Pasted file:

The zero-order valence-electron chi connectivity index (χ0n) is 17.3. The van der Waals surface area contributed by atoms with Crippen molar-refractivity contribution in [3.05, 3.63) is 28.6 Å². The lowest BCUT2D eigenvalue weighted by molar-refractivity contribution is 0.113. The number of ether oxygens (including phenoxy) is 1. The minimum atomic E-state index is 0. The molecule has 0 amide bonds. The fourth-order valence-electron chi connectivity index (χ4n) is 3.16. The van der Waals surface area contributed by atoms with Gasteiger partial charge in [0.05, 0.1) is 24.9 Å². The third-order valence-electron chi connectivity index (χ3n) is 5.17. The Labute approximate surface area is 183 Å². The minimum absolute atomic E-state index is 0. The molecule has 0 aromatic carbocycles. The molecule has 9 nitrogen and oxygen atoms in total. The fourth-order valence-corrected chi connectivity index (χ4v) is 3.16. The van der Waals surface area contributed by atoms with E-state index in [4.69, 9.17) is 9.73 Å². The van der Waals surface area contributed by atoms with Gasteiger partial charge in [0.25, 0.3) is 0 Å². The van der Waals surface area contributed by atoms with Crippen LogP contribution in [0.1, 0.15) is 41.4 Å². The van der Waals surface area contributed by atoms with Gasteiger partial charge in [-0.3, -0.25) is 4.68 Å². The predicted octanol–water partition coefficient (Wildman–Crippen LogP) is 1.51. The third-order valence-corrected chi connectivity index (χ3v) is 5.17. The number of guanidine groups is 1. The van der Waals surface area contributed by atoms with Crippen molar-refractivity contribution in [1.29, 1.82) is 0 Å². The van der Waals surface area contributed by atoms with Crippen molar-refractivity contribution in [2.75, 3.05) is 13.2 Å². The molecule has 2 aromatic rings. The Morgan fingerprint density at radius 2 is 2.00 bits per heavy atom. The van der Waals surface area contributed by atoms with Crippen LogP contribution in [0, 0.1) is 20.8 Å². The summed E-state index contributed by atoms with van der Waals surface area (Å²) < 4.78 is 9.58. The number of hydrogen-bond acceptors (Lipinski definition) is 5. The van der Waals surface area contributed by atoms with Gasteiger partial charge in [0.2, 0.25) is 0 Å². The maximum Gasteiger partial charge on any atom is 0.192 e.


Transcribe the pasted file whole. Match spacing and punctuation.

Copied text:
The zero-order valence-electron chi connectivity index (χ0n) is 17.3. The van der Waals surface area contributed by atoms with Crippen molar-refractivity contribution in [3.05, 3.63) is 28.6 Å². The lowest BCUT2D eigenvalue weighted by molar-refractivity contribution is 0.113. The number of ether oxygens (including phenoxy) is 1. The minimum atomic E-state index is 0. The molecule has 0 amide bonds. The fourth-order valence-electron chi connectivity index (χ4n) is 3.16. The van der Waals surface area contributed by atoms with Gasteiger partial charge in [0.05, 0.1) is 24.9 Å². The third-order valence-electron chi connectivity index (χ3n) is 5.17. The Labute approximate surface area is 183 Å². The minimum absolute atomic E-state index is 0. The molecule has 0 aromatic carbocycles. The molecule has 9 nitrogen and oxygen atoms in total. The fourth-order valence-corrected chi connectivity index (χ4v) is 3.16. The van der Waals surface area contributed by atoms with E-state index in [4.69, 9.17) is 9.73 Å². The van der Waals surface area contributed by atoms with Gasteiger partial charge in [0.25, 0.3) is 0 Å². The van der Waals surface area contributed by atoms with Crippen LogP contribution in [0.1, 0.15) is 41.4 Å². The van der Waals surface area contributed by atoms with Gasteiger partial charge in [-0.3, -0.25) is 4.68 Å². The predicted octanol–water partition coefficient (Wildman–Crippen LogP) is 1.51. The third-order valence-corrected chi connectivity index (χ3v) is 5.17. The number of guanidine groups is 1. The van der Waals surface area contributed by atoms with Crippen molar-refractivity contribution in [1.29, 1.82) is 0 Å². The van der Waals surface area contributed by atoms with Crippen molar-refractivity contribution in [2.75, 3.05) is 13.2 Å². The molecule has 2 aromatic rings. The Morgan fingerprint density at radius 2 is 2.00 bits per heavy atom. The van der Waals surface area contributed by atoms with Crippen LogP contribution in [0, 0.1) is 20.8 Å². The summed E-state index contributed by atoms with van der Waals surface area (Å²) < 4.78 is 9.58. The number of hydrogen-bond acceptors (Lipinski definition) is 5. The van der Waals surface area contributed by atoms with Gasteiger partial charge in [0.2, 0.25) is 0 Å². The maximum Gasteiger partial charge on any atom is 0.192 e.